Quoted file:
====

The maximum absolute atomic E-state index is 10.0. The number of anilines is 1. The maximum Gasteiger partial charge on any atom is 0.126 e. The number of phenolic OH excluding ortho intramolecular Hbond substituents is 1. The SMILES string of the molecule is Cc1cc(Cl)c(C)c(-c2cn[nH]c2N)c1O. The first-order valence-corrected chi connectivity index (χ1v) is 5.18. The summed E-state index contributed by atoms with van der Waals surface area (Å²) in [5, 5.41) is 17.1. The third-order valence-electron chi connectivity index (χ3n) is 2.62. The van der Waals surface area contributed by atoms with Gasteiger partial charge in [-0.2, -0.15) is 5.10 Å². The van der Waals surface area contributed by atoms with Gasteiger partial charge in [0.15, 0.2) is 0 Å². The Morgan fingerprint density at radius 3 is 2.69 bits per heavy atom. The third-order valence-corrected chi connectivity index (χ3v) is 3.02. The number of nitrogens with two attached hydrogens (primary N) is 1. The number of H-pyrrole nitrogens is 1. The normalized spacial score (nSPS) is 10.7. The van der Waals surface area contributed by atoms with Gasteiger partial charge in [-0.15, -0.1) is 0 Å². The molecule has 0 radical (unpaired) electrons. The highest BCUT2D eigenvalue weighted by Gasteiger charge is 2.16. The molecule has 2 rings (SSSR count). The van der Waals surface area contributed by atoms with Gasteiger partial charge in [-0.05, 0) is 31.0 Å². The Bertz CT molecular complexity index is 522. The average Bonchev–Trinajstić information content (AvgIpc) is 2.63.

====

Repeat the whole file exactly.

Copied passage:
The maximum absolute atomic E-state index is 10.0. The number of anilines is 1. The maximum Gasteiger partial charge on any atom is 0.126 e. The number of phenolic OH excluding ortho intramolecular Hbond substituents is 1. The SMILES string of the molecule is Cc1cc(Cl)c(C)c(-c2cn[nH]c2N)c1O. The first-order valence-corrected chi connectivity index (χ1v) is 5.18. The summed E-state index contributed by atoms with van der Waals surface area (Å²) in [5, 5.41) is 17.1. The third-order valence-electron chi connectivity index (χ3n) is 2.62. The van der Waals surface area contributed by atoms with Gasteiger partial charge in [-0.2, -0.15) is 5.10 Å². The van der Waals surface area contributed by atoms with Gasteiger partial charge in [0.15, 0.2) is 0 Å². The Morgan fingerprint density at radius 3 is 2.69 bits per heavy atom. The third-order valence-corrected chi connectivity index (χ3v) is 3.02. The number of nitrogens with two attached hydrogens (primary N) is 1. The number of H-pyrrole nitrogens is 1. The normalized spacial score (nSPS) is 10.7. The van der Waals surface area contributed by atoms with Gasteiger partial charge in [-0.15, -0.1) is 0 Å². The molecule has 0 radical (unpaired) electrons. The highest BCUT2D eigenvalue weighted by Gasteiger charge is 2.16. The molecule has 2 rings (SSSR count). The van der Waals surface area contributed by atoms with Gasteiger partial charge in [-0.05, 0) is 31.0 Å². The Bertz CT molecular complexity index is 522. The average Bonchev–Trinajstić information content (AvgIpc) is 2.63.